In that possibility of radical change-- what Fanon would call "the end of the world"-- may lie some hope. Let’s be clear. Afropessimism is not a politics. But it does hold political potential. It is probably better to think of it as a precursor to a politics. It is an attempt—however, as yet, incomplete— to frame a rage, a rage that will not find an articulation or a signification within any politics that takes the modern order as its presumption and premise.

This brings me to the second curious thing about afropessimism. The term "afropessimist" is still largely used as a descriptor-- an adjective more than a noun-- for work that evinces certain symptoms of black rage that cannot be spoken. Indeed, it is correct to say that most of the people whose work is described as afropessimist may not identify themselves as afropessimists or may pay a dear price for the extent to which they consciously avow a pessimistic analysis. Again, it has not (yet) coalesced into a school or philosophy. But that is really only to say that it shows up in bits and pieces, in stolen moments, as if whispered through a hole in a wall or as if spoken unconsciously through the ways in which it manifests in fantasies.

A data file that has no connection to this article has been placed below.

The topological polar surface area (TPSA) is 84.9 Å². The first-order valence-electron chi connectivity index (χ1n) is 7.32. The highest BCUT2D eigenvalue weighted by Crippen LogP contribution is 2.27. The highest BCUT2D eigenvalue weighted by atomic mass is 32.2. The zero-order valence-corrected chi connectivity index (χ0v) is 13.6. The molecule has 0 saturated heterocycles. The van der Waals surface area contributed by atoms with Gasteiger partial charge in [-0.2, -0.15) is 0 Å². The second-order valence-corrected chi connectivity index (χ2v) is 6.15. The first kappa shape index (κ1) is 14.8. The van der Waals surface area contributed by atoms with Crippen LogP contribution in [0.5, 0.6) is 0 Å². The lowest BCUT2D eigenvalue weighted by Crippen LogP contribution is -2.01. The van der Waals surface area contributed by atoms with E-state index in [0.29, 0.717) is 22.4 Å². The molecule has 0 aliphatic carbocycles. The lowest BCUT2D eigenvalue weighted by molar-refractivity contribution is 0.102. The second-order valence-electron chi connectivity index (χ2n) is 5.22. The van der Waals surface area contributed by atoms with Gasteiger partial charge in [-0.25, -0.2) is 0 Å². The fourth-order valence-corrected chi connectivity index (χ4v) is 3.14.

So, to point to the fact that Joy James and Saidiya Hartman, for example, have “made it” within the academy as an indication that there is a space for afropessimist thought would be to obscure the actual lived experience of students whose dissertation work, for example, was derailed by advisors who were politically opposed to the prepolitical seeds of afropessimist thought or sentiment that manifested in their work. Or, even before the dissertation work begins—the extent to which the seminar process serves a regulatory function on forms of thought that evince such a critical perspective on hybridity and performativity as afropessimist thought and other politico-ontological perspectives employ. In other words, just because some professors who identify as afropessimists have their photographs online and have won awards for their work does not in any way mean that afropessimist thought has a place within the academy from which it can inform the efforts of up-and-coming scholars to pose a counterhegemonic challenge to the dominant paradigm.